Jane Skilton MW answers your questions, every issue. Here, she gives some guidance on wine and spirit education, the difference between amber wine and rosé and notes on descriptors.
Rosé is made by crushing red grapes then fermenting the skins together with the juice just long enough to take on some colour. Once the winemaker believes the right shade has been reached, the juice is run off the skins and fermentation continues. This method gives easy-to-enjoy fresh pink wines. The perfect summer drink, the popularity of rosé has soared in recent years.
Amber wine is made just like red wine with the skins of white grapes and the juice fermented together. This extracts tannins and flavours out of the skins and once fermentation is complete, the wine may stay for an extended time in contact with the skins to gain even more texture and flavour. Winemakers tend to use little or no sulphur so the wines take on an orange or amber hue. These wines have a good degree of tannin (the grainy texture that gives red wine its characteristic dry taste). Although there are some excellent wines being made, they are much more of an acquired taste than rosé wines.
I started my wine education through the Wine and Spirit Education Trust (WSET) courses and continued them through to Level 4 Diploma. They provided a good foundation of knowledge as I studied right across the world of wine from table wines, through sparkling and fortified. WSET offer both custom courses and online delivery for those wanting flexibility in their study. There are a number of providers in Australia and NZ; you can find your nearest one here: wsetglobal.com/where-to-study (Jane Skilton MW is a WSET course provider.)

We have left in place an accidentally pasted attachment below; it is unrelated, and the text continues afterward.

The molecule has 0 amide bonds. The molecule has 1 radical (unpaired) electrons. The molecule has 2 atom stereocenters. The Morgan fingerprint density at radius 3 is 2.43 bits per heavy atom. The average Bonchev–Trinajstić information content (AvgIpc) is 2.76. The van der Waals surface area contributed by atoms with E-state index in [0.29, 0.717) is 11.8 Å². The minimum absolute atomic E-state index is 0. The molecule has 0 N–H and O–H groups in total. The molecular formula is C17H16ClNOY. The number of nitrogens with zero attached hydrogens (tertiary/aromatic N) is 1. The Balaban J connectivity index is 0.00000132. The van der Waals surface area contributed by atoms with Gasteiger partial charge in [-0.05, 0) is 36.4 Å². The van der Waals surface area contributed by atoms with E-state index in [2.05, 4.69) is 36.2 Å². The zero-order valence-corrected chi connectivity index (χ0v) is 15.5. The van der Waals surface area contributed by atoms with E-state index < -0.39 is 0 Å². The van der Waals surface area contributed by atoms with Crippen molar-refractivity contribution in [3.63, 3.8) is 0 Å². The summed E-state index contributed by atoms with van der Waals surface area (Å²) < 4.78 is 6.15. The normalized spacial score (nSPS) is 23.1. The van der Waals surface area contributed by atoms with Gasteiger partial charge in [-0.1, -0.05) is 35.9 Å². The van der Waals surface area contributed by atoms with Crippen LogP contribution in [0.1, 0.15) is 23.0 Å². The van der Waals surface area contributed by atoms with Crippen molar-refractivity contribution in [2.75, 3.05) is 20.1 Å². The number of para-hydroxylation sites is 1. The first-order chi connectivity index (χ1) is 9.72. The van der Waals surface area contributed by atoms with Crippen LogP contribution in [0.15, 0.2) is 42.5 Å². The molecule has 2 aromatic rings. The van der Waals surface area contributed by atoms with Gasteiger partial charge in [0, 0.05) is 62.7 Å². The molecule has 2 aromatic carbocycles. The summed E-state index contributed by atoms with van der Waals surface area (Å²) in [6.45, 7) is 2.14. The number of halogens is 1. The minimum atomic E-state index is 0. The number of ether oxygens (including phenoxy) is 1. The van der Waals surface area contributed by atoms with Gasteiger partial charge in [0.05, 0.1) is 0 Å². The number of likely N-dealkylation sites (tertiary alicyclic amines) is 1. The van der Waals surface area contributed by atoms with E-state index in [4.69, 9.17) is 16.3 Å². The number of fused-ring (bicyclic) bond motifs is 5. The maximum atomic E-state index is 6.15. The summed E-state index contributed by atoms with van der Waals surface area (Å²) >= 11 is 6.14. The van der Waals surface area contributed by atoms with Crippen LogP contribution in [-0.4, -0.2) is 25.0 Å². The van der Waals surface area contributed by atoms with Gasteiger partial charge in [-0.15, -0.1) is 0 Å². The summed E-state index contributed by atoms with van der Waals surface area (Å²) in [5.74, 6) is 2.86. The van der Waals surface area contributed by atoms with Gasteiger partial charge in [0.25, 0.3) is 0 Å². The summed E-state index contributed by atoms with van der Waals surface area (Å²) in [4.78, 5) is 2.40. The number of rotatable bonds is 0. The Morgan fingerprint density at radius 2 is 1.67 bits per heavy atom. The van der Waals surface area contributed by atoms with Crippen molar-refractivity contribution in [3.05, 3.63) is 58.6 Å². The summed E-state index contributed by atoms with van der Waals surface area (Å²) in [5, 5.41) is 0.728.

Yeasts produce aroma compounds during fermentation and these youthful esters can smell like fruits or flowers, however the aromas you describe are known as ‘tertiary’ – ones that have developed through ageing in bottle. Reviewers learn to recognise wine-relevant odours, and use them to communicate the character of the wine through recognisable descriptors. When we drink a bottle of aged pinot noir, sometimes it brings to mind that gentle, slightly sweet, decaying aroma, often described as sous bois. We might smell graphite or charcuterie. Though with so many wines being assessed, reviewers often resort to more bizarre descriptors. Though I can’t say I have ever smelled a leather tetherball, it was a key aroma for one U.S. critic describing a pinot noir/gamay blend from Cheverny.
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Photography by Ben Dearnley.